WATERTOWN — Growing up in Sweden and then later residing in southern California while following the Anaheim Ducks, Andreas Johansson has always been a fan of the game of hockey, played at a fast pace along with grit and tenacity.

Johansson, who purchased the Watertown Wolves in the spring, anticipates the team will not only be an up-tempo style of team, but will employ toughness as well.

“I’m a hockey fan, this is where I want to be ... and sure, I love it,” Johansson said of watching the Wolves’ team grow this offseason. “It’s exciting, I think the team’s going to be really great on the ice. Well-prepared, we’re going to be well-coached, it’s very structured.

“And as far as entertainment, there’s no better sport.”

This is if the Wolves indeed have a season in the current world of the coronavirus pandemic.

Usually the regular season in the Federal Prospects Hockey League gets underway in early November, but the tentative start date for the league has been pushed back into the New Year. The league had targeted a tentative date of Dec. 18, but this date has been moved to no earlier than Jan. 15, the league announced Thursday.

“I think pushing the date back became inevitable in order to be able to safely play,” Johansson said. “There are some things you really can’t control, it’s what you do on the ice. Obviously we have a lot of plans long-term, but as far as right now, we’re trying to make the team real strong, real competitive and just have a good season, whatever that means right now.”

Johansson purchased the majority share of the franchise from Don Kirnan, also the FPHL’s commissioner, who founded the league, with its first season in 2010-11.

“And when I got to know Don for a while, it was probably maybe the right time for him to move on and just focus on growing the league,” Johansson, 35, said. “And I had actually been to Watertown a few couple games to watch the Wolves play when I was still exploring what I was going to do in the FPHL. And I said ‘look, it would be a good time for us to come back to New York and I would like to move up here,’ because I really liked the team.”

Johansson, an entrepreneur and real estate investor, has pondered buying a hockey team in the past in other cities, including Memphis, Tenn.

He sees something special in the Watertown market as the Wolves franchise has existed since it was founded in 2014 by a local ownership group.

“I looked at a few other areas in the Northeast, but it just made sense to come here,” said Johansson, who now resides in Pittsford near Rochester and has lived in Florida as well. “The city’s very supportive, the mayor’s been very good and we’re talking constantly about COVID and all the stuff that’s going on, he’s been very supportive in trying to help us out and we want to pay him back by showing success and winning a championship again.”

Watertown Municipal Arena’s seating capacity for hockey is 1,500, according to the team’s web site.

“The fans are extremely supportive, we sold more season tickets by the end of May than the team had ever sold in a season before in the past,” Johansson said. “So the fan interest is huge and a lot of people reached out to me with suggestions, feedback, whatever, just saying they want to come back to hockey and you don’t get that in every place.”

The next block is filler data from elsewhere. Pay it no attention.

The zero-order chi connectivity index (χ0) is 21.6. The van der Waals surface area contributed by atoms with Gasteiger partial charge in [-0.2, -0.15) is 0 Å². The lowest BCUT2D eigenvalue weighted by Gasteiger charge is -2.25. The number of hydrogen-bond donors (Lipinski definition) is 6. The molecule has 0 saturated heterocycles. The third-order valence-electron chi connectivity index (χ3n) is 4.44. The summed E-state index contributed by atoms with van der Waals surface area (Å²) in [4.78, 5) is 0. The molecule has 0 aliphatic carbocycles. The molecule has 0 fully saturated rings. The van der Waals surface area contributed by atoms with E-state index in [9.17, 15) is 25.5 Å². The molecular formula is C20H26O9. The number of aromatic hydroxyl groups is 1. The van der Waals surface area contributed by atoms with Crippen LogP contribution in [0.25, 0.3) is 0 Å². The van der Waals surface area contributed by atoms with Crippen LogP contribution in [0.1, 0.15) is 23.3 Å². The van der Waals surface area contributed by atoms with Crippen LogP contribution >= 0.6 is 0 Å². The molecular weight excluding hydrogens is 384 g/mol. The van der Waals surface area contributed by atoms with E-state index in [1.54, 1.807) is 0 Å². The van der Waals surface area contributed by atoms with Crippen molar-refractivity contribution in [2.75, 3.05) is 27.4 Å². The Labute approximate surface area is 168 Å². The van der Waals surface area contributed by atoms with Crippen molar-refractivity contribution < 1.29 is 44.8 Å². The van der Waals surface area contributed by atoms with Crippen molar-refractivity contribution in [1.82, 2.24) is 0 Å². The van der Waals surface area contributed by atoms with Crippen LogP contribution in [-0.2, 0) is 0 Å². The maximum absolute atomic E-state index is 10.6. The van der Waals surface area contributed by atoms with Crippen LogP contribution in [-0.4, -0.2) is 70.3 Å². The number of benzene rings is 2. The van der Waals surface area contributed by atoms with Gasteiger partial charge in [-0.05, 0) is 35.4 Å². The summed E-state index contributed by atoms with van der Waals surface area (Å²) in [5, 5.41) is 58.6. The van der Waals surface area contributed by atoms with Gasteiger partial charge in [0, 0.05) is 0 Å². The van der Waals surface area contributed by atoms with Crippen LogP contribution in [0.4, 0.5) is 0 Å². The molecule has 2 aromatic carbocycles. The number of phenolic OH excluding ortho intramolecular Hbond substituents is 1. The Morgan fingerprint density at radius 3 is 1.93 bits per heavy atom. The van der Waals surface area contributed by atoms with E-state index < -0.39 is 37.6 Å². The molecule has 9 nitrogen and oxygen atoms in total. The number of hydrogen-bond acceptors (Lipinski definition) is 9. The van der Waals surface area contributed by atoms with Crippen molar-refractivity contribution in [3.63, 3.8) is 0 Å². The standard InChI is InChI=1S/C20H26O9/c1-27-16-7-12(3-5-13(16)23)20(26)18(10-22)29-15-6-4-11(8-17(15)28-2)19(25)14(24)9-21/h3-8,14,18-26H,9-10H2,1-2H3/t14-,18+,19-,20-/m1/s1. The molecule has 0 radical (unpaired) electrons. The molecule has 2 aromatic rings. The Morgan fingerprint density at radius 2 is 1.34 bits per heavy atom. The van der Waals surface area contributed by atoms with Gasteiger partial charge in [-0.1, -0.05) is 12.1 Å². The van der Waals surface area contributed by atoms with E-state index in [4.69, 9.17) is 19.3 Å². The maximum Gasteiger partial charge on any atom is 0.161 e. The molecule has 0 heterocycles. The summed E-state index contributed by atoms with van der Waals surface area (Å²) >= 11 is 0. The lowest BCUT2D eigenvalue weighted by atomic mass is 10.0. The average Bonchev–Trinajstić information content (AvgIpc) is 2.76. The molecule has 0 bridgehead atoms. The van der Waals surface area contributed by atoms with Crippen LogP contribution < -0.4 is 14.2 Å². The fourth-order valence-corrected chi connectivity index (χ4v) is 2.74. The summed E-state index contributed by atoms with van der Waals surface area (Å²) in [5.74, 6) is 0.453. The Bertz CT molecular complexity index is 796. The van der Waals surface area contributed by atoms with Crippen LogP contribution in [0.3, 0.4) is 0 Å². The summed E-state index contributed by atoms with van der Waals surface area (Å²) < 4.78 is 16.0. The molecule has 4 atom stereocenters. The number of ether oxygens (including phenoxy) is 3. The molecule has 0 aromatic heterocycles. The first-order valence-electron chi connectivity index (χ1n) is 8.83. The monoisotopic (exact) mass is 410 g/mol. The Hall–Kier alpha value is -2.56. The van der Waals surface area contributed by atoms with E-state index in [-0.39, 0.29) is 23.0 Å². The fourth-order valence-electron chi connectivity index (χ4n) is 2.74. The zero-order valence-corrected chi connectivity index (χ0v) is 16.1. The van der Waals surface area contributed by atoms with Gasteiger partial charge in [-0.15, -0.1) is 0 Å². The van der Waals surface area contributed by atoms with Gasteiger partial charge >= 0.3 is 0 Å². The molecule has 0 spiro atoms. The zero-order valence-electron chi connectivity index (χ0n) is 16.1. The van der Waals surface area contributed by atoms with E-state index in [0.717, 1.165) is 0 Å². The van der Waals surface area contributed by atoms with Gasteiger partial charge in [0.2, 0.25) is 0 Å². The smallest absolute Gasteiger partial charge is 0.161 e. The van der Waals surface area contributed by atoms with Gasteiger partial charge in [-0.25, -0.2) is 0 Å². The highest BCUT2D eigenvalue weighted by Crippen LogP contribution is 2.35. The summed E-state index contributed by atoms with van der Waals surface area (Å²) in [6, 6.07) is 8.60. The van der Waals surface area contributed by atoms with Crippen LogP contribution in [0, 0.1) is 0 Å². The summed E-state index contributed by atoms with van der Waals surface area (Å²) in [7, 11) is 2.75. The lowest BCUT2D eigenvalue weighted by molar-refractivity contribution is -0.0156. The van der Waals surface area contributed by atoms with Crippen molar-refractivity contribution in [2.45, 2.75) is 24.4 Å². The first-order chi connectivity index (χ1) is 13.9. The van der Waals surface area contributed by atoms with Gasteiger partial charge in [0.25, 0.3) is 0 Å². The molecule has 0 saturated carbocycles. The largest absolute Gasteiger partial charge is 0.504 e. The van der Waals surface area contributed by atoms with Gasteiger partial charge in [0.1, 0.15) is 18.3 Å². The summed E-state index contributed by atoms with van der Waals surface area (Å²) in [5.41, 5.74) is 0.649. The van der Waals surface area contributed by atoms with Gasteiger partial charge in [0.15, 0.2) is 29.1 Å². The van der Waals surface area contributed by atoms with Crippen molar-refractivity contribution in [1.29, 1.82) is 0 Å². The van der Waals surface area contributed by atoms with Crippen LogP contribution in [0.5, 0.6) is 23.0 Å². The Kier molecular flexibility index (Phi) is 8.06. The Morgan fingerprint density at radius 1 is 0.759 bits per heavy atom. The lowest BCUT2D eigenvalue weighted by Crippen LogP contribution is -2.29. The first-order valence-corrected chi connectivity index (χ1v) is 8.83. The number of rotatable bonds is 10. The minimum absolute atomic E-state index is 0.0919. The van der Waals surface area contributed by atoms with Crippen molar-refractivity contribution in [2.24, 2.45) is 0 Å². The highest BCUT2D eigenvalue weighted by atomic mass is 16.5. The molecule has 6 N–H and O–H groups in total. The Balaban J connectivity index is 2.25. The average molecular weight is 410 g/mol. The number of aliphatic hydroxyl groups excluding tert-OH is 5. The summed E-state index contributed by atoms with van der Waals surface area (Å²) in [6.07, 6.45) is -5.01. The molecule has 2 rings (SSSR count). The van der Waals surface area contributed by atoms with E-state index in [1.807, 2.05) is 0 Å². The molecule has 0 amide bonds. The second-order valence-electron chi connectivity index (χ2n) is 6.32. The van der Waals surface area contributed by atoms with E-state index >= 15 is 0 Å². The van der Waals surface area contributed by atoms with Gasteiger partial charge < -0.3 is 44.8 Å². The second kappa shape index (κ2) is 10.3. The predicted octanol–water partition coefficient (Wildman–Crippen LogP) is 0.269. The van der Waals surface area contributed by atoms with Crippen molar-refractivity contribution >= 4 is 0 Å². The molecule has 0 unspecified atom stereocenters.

Johansson conveys that he’s isn’t in this venture at this level for much, if any, financial gain.

“I watch a lot of hockey and I love the sport, obviously,” Johansson said. “You’re certainly not doing this for business reasons. You can make some money, whether it’s Watertown or somewhere else, but that’s not why you’re doing this. You do it because you love the game, you do it for the fans and you do it for the guys that have a dream of playing this sport professionally and you give them that opportunity.”

But that doesn’t mean he doesn’t have major plans for the Wolves franchise, with the main goal as continuing to win and capturing another league title.

“On the ice, our ambition is to win every season and that’s always going to be it,” Johansson said. “We offer a lot and we demand a lot. And I think between myself and (team coach Brent Clarke) Clarkie and the leaders on the team, we’re all in a situation where we know what it’s going to take.”

One of his first moves as owner was to hire Clarke as both general manager and coach. A former Thousand Islands Privateers player, Clarke guided the Wolves to the FHL title in their first season of 2014-15.

“Obviously he’s a local, which helps a little bit in marketing the team because he was already up here,” Johansson said of Clarke, who also coached Watertown’s chief rival, the Elmira Enforcers, the past two seasons. “But primarily it was because of his results, he’s a winner and our only objective for the season is to win a championship. We’re willing to give these guys everything, if you see the locker room, we’re upgrading it, we’re doing some things for the guys that maybe haven’t been done before. We give them a lot and then we expect a lot and I think that’s what we’re going to get.”

Johansson said the team still plans on holding its training camp in nearly a week at Watertown Municipal Arena, opening Nov. 30 and continuing through Dec. 5.